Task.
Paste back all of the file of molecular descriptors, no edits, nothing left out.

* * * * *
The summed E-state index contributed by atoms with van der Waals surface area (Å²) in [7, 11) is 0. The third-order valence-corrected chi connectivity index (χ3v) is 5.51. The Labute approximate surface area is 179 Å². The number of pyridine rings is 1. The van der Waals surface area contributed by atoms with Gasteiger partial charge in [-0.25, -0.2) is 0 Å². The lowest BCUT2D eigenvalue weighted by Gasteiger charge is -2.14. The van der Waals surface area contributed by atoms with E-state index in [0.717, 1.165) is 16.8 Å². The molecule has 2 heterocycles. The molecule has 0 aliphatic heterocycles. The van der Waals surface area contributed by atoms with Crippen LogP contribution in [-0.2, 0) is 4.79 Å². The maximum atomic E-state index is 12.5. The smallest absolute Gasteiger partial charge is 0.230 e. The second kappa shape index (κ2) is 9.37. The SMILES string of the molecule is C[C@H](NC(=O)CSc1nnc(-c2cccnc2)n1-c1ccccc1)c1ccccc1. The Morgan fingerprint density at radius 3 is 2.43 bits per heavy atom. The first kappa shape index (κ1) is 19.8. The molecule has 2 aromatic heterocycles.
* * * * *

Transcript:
The summed E-state index contributed by atoms with van der Waals surface area (Å²) in [7, 11) is 0. The third-order valence-corrected chi connectivity index (χ3v) is 5.51. The Labute approximate surface area is 179 Å². The number of pyridine rings is 1. The van der Waals surface area contributed by atoms with Gasteiger partial charge in [-0.25, -0.2) is 0 Å². The lowest BCUT2D eigenvalue weighted by Gasteiger charge is -2.14. The van der Waals surface area contributed by atoms with E-state index in [0.717, 1.165) is 16.8 Å². The molecule has 2 heterocycles. The molecule has 0 aliphatic heterocycles. The van der Waals surface area contributed by atoms with Crippen LogP contribution in [-0.2, 0) is 4.79 Å². The maximum atomic E-state index is 12.5. The smallest absolute Gasteiger partial charge is 0.230 e. The second kappa shape index (κ2) is 9.37. The SMILES string of the molecule is C[C@H](NC(=O)CSc1nnc(-c2cccnc2)n1-c1ccccc1)c1ccccc1. The Morgan fingerprint density at radius 3 is 2.43 bits per heavy atom. The first kappa shape index (κ1) is 19.8. The molecule has 2 aromatic heterocycles.